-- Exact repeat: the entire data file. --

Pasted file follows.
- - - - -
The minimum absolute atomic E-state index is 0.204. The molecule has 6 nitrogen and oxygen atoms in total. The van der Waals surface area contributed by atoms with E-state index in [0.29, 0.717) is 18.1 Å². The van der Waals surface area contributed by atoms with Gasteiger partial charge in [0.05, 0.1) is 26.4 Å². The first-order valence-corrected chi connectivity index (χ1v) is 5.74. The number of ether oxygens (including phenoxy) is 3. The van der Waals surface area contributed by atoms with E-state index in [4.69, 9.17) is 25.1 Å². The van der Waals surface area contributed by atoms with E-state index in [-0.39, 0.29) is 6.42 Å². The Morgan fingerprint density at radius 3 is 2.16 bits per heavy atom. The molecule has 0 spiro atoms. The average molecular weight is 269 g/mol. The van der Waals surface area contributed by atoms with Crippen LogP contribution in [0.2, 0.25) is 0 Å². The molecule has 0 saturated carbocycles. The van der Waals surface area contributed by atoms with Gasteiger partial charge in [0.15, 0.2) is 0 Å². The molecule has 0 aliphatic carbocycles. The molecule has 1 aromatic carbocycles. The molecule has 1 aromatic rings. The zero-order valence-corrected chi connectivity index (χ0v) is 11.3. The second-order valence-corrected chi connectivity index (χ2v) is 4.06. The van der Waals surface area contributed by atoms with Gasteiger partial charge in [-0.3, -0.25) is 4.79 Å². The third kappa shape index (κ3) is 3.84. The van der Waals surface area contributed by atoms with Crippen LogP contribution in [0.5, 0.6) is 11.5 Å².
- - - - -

The minimum absolute atomic E-state index is 0.204. The molecule has 6 nitrogen and oxygen atoms in total. The van der Waals surface area contributed by atoms with E-state index in [0.29, 0.717) is 18.1 Å². The van der Waals surface area contributed by atoms with Gasteiger partial charge in [0.05, 0.1) is 26.4 Å². The first-order valence-corrected chi connectivity index (χ1v) is 5.74. The number of ether oxygens (including phenoxy) is 3. The van der Waals surface area contributed by atoms with E-state index in [4.69, 9.17) is 25.1 Å². The van der Waals surface area contributed by atoms with E-state index in [-0.39, 0.29) is 6.42 Å². The Morgan fingerprint density at radius 3 is 2.16 bits per heavy atom. The molecule has 0 spiro atoms. The average molecular weight is 269 g/mol. The van der Waals surface area contributed by atoms with Crippen LogP contribution in [0.2, 0.25) is 0 Å². The molecule has 0 saturated carbocycles. The van der Waals surface area contributed by atoms with Gasteiger partial charge in [0.15, 0.2) is 0 Å². The molecule has 0 aliphatic carbocycles. The molecule has 1 aromatic carbocycles. The molecule has 1 aromatic rings. The zero-order valence-corrected chi connectivity index (χ0v) is 11.3. The second-order valence-corrected chi connectivity index (χ2v) is 4.06. The van der Waals surface area contributed by atoms with Gasteiger partial charge in [-0.3, -0.25) is 4.79 Å². The third kappa shape index (κ3) is 3.84. The van der Waals surface area contributed by atoms with Crippen LogP contribution in [0.5, 0.6) is 11.5 Å².